Akshay’s most cherished collection are the clocks. When he was 19, he had stepped into Chamundeswari Watch Works, a repair-cum-sales shop in Sivan Chetty Garden Street, on Kamaraj Road. Intrigued by its display of clocks — in various sizes and shapes — it was his gateway into the world of antiques. Its owner A Rajendran, known as Raja, showed the curious teenager one clock after another, some of them dating back to the 18th Century. He told him collecting antique clocks is not just for millionaires; he could, too, if he wished. So, Akshay studied antique clocks, catalogued them for auction houses, and, eventually, started collecting them.

Made in France in 1920, the skeleton clock has its workings laid bare

Made in France in 1920, the skeleton clock has its workings laid bare   | Photo Credit: K Murali Kumar

“Before industrialisation, there were only handmade clocks. A clockmaker took care of the mechanism. Then, it would go to the casemaker. If you wanted some metal engravings, it went to a blacksmith. So, it involved at least a couple of people’s work to produce a clock.”

Clocks were rare. Sometimes restricted to royalty. “In India, it was a status symbol. The maharajas of Jodhpur had them.” If you owned them towards the end of the 18th Century in Great Britain, you had to pay taxes.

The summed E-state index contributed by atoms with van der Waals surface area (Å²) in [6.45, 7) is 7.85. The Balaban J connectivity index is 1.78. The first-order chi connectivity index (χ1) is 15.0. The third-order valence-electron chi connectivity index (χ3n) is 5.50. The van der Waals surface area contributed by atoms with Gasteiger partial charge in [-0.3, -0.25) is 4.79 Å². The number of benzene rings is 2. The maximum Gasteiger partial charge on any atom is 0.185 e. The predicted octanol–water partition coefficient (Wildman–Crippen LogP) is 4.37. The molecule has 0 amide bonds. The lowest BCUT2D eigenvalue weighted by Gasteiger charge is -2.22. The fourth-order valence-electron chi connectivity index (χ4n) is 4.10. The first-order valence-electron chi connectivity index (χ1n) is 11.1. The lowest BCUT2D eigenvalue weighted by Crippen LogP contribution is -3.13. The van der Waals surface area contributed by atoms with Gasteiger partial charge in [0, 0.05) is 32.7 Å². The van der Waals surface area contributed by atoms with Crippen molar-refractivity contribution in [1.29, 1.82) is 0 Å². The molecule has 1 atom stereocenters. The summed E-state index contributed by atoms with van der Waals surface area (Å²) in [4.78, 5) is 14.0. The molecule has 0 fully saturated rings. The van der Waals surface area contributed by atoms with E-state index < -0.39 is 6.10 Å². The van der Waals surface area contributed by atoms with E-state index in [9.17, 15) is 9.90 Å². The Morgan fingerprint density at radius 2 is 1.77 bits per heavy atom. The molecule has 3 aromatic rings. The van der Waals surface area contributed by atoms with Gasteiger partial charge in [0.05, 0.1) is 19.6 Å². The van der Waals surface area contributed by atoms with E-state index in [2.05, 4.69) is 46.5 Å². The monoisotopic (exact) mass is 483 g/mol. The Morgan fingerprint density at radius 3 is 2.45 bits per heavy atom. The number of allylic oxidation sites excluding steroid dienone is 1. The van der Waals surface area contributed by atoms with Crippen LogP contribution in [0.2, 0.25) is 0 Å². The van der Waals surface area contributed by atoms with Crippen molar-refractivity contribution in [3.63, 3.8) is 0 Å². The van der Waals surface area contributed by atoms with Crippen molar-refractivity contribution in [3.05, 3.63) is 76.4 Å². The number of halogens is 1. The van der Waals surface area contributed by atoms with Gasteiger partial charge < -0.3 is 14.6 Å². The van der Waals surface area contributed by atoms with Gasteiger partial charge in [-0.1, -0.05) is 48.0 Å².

Clocks were mass-produced following industrialisation. The invention of the battery-powered, auto-oscillating quartz clocks in the 1920s spawned millions of them after a few decades. Until then, clocks needed to be wound, adjusted during warm and cold weather and serviced occasionally. They needed a repairer.

Still winding

Chamundeswari Watch Works (CWW), consisting of centuries-old clocks, appears unassuming from the outside. Its flex name banner has a typo. Chamudeshwari, it reads. An eatery next to it, Sri Krishna Fast Food, sells veg fried rice for ₹40. Despite the bustle outside, Raja, CWW’s proprietor and repairer, works on a watch, listening to ‘Naanamo’ from Aayirathil Oruvan, a 1960s MGR film.

Like many residents of Kamaraj Road, Raja is of Tamil descent. Before the road was renamed in the 1970s to commemorate K Kamaraj, the former Tamil Nadu chief minister, it was known as Cavalry Road. British soldiers from the Cavalry regiment stayed there. Later it became a hub of moneylenders and traders from Tamil Nadu. Raja’s father Anandan worked for the Indian Telephone Industries while moonlighting as a wrist watch repairer. When Anandan started a shop in 1967, Raja would watch his father with fascination as he opened the case of a watch and worked on its tiny spiky wheels and springs.